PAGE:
Japan Stock Futures Drop as French Socialist Wins Poll

Japanese and Australian stock futures fell amid growing concern over Europe’s debt crisis after Socialist Francois Hollande was elected president of France and Greek voters flocked to anti-bailout parties.

American depositary receipts of Nissan Motor Co., a carmaker that gets almost 80 percent of its revenue overseas, sank 3.4 percent from the closing share price in Tokyo. Those of Canon Inc., a camera maker that depends on Europe for almost a third of its sales, lost 2.2 percent after the euro fell against the yen, cutting the exporter’s earnings outlook. ADRs of BHP Billiton Ltd., the world’s No. 1 mining company, slid 1.7 percent after prices for oil and metals slipped.

Futures on Japan’s Nikkei 225 Stock Average expiring in June closed at 9,150 in Chicago on May 4, down from 9,220 in Singapore. Japanese markets were closed on May 3 and 4 for national holidays. They were bid in the pre-market at 9,140 in Osaka at 8:05 a.m. local time. Futures on Australia’s S&P/ASX 200 Index lost 1.2 percent today. New Zealand’s NZX 50 Index fell 0.2 percent in Wellington.

“There’s concern that the European debt problem may get serious. The euro is being sold in the currency market and that’s negative for Japanese stocks,” said Toshiyuki Kanayama, a market analyst at Tokyo-based Monex Inc. “In the U.S., the job recovery is getting sluggish, fueling concern that may have a bad impact on consumer spending and housing markets.”

U.S. Employment

Futures on the Standard & Poor’s 500 Index fell 1.1 percent today. The index sank 1.6 percent in New York on May 4 after a report showed payrolls climbed 115,000 in April, the smallest gain in six months and below economists’ estimates for a 160,000 advance. The jobless rate unexpectedly fell to a three-year low of 8.1 percent as people left the labor force. Concern about Europe’s debt crisis also pushed stocks lower as services and manufacturing output in the euro region shrank.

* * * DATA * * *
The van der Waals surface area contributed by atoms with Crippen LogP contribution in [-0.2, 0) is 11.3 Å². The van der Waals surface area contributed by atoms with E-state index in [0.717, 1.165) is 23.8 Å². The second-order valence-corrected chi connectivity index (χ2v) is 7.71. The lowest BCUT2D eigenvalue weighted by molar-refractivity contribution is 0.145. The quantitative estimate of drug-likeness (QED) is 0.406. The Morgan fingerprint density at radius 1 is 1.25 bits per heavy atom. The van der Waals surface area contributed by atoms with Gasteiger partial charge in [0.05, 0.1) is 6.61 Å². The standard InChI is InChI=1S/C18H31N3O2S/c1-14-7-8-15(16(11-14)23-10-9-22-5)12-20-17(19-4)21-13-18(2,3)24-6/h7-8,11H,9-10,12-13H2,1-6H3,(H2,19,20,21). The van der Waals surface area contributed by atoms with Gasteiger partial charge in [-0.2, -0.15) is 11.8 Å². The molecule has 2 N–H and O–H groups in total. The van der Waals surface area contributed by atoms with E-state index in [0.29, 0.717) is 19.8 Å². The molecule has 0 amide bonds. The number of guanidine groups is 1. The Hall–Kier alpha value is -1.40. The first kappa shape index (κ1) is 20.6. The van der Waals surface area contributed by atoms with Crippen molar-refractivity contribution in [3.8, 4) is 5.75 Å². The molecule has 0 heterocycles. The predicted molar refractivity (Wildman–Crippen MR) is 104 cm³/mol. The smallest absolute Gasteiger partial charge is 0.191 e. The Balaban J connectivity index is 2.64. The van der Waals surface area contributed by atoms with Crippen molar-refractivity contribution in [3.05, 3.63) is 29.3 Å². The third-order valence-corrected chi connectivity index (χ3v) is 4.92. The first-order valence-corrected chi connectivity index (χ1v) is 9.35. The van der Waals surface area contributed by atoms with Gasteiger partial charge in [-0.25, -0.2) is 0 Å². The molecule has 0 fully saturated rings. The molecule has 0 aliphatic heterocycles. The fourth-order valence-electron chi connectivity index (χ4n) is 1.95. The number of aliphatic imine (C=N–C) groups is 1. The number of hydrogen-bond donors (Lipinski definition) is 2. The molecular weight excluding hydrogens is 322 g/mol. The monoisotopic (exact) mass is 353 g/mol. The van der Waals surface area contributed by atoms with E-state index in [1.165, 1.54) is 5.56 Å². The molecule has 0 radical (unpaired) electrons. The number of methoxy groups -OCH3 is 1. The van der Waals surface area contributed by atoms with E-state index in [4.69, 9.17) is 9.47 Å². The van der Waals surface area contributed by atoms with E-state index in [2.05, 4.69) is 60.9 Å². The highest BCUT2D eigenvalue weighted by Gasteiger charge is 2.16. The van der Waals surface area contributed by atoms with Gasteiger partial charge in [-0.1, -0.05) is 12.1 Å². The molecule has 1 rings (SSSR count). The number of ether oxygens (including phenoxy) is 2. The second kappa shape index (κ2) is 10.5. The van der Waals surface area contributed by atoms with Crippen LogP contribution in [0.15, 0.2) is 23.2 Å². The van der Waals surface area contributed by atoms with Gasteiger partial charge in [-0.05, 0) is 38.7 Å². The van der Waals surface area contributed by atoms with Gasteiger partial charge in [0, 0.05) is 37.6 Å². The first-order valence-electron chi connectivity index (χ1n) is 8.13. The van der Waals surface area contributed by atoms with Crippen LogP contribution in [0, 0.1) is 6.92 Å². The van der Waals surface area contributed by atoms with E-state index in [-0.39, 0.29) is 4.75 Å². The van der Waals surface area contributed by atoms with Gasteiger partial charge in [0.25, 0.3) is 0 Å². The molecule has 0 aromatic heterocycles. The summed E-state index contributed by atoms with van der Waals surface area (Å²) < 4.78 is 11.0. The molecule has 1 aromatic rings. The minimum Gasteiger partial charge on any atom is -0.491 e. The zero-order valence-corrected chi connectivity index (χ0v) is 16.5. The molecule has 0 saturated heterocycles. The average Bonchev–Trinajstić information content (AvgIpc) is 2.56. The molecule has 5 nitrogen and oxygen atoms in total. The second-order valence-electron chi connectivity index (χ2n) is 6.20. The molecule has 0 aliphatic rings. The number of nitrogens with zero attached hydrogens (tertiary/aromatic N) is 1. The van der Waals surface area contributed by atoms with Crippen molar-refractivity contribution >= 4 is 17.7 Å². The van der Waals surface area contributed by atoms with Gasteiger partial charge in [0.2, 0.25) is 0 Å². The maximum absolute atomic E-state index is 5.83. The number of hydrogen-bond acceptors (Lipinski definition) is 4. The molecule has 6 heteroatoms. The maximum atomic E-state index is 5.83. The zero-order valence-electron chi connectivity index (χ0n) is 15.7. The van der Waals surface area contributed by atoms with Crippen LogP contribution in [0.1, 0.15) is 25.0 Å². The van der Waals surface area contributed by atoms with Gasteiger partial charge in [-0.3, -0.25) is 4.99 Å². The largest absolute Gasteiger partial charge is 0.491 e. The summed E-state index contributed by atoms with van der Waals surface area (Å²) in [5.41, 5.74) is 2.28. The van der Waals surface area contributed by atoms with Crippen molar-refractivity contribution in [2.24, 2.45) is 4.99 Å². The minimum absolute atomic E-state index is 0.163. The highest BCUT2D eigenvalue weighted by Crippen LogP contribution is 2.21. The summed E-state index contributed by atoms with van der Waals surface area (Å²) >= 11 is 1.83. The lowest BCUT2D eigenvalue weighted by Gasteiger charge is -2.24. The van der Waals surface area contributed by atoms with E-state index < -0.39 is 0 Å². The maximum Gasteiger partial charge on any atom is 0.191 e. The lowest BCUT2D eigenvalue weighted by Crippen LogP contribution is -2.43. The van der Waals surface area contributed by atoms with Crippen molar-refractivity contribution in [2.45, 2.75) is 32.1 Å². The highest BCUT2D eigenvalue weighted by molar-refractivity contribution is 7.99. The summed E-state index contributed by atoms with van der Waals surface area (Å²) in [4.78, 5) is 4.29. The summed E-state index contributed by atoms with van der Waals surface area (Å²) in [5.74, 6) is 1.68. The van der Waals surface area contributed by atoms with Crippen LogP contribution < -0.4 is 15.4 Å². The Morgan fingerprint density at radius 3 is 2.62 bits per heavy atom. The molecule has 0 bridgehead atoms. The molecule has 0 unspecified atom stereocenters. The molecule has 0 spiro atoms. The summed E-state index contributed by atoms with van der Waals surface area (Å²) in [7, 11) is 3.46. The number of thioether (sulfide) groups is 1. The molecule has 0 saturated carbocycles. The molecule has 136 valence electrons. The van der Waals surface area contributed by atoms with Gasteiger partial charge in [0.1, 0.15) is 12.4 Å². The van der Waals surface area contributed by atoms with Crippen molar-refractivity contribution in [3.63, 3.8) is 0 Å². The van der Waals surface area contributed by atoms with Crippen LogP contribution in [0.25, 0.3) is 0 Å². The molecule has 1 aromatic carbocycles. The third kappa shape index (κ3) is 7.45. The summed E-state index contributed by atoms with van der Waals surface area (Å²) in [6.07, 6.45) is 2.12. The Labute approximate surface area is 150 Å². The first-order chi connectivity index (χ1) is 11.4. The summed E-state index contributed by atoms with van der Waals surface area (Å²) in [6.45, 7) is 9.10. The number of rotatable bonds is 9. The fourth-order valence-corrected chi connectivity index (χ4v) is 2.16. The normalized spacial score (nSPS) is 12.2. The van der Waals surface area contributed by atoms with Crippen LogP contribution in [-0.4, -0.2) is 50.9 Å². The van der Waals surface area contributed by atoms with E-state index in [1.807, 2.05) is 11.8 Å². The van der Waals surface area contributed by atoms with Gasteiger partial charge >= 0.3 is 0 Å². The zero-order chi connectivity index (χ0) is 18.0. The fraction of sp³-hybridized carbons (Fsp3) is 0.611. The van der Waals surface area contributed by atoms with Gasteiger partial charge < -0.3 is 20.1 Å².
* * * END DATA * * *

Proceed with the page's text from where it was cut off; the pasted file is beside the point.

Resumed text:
The euro fell to its lowest level against the yen in almost three months low as Socialist Hollande was elected president and Greek voters flocked to anti-bailout parties, stoking concern austerity efforts in Europe may be derailed.

The euro weakened to as low as 103.24 yen today in Tokyo, compared with 106.20 yen at the close of stock trading on May 2. The dollar also depreciated to 79.67 yen from 80.37 yen, cutting the value of some overseas income at Japanese companies when repatriated.

Crude Below $100

Oil fell below $100 a barrel for the first time since February. Crude oil for June delivery sank 4 percent to $98.49 a barrel in New York on May 4, the lowest settlement since Feb. 7.

The London Metal Exchange Index of prices for six industrial metals including copper and aluminum fell 0.4 percent on May 4. The Thomson Reuters/Jefferies CRB Index of raw materials slipped 1.4 percent.

The MSCI Asia Pacific Index gained 9 percent this year through May 4, compared with an 8.9 percent advance by the S&P 500 and a 3.5 percent increase by the Stoxx Europe 600 Index. Stocks in the Asian benchmark are valued at 1.3 times book value, compared with 2.2 times for the S&P 500 and 1.4 times for the Stoxx 600, according to data compiled by Bloomberg. A number below 1 means companies can be bought for less than value of their assets.

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